Structured data, also known as Schema or rich snippets, is a way of adding specific code to a website’s HTML to help search engines understand the content of a page. This process allows search engines to display relevant information in the search results shown as rich snippets, which are additional pieces of information displayed underneath the link on the search page.
Structured data has become an essential component of search engine optimization (SEO). It can improve the visibility of individual web pages versus others as they appear on a search results page. The overall goal of structured data is to foster a better click-through rate for a web page by giving your target audience more information about what’s on the page.
Look at some frequently asked questions about structured data and how it can help with your SEO.
What is structured data?
Structured data offers a simple platform that adds specific code to a website’s HTML to assist search engines in understanding the content of a page. It uses a standardized format to describe the content, making it easier for search engines to crawl and index the site. This information can then be used to display rich snippets in the search results.
For example, you can add very simple lines of code that tell Google you have a local business, its hours, location, any reviews, and a news article or FAQ page.
What are rich snippets?
Rich snippets represent what Google displays on a search page after the structured data is added to your website’s code. They look like small pieces of information displayed directly underneath or alongside a page’s search results. They can include information such as reviews, ratings, prices, and other relevant data.
Rich snippets can make a website stand out in the search results and increase the click-through rate. Increasing the click-through rate could get your page rank higher in a Google search.
How does structured data help with SEO?
Structured data could assist with SEO in several ways.
1) Structured data makes it easier for search engines to understand the content of a page. That can improve the chances of the page ranking for relevant keywords. For example, you have a dentist’s office in St. Louis. Having local business structured data on the home page can tell Google who would be interested in your services.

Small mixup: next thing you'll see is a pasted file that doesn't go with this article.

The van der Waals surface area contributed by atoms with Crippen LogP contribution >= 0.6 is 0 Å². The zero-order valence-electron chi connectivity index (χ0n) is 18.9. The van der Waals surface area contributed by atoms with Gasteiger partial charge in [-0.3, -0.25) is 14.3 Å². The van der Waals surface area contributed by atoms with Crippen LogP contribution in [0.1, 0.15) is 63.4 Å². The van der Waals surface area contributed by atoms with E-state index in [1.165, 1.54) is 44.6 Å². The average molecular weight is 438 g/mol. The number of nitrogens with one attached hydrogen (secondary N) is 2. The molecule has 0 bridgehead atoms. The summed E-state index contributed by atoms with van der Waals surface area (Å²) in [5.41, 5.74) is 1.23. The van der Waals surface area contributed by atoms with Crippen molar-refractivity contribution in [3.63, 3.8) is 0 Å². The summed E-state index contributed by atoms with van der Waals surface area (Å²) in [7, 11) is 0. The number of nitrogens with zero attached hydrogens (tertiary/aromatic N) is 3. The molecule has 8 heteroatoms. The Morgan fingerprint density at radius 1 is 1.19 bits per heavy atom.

2) Rich snippets may improve the visibility and click-through rate of a web page. Indirectly, this exposure might bump your page rank higher in a search.
3) Structured data optimizes certain aspects of the page for voice searches. Voice assistants, like Siri and Alexa, would read these rich snippets. A great example of this is a list of ingredients for a recipe. You can tell your phone what the ingredients are as you shop at the supermarket, giving you a convenient, hands-free experience.
What types of structured data are there?
You have many types of structured data you can add to a website, including:
- Product information, including the name, price, and availability of a product.
- Recipe details, like ingredients, cooking time, and nutrition information.
- Events, including the date, time, and location.
- Local business information so people can find you, like the address, phone number, and hours of operation.
- Article details, such as the headline, author, and publication date.
What do rich snippets look like in a search result?
Rich snippets are often synonymous with structured data. There is one key difference. Rich snippets are the result of structured data. Much like the HTML coding on your website needs to be translated to visual elements on a page, structured data is translated by Google into rich snippets.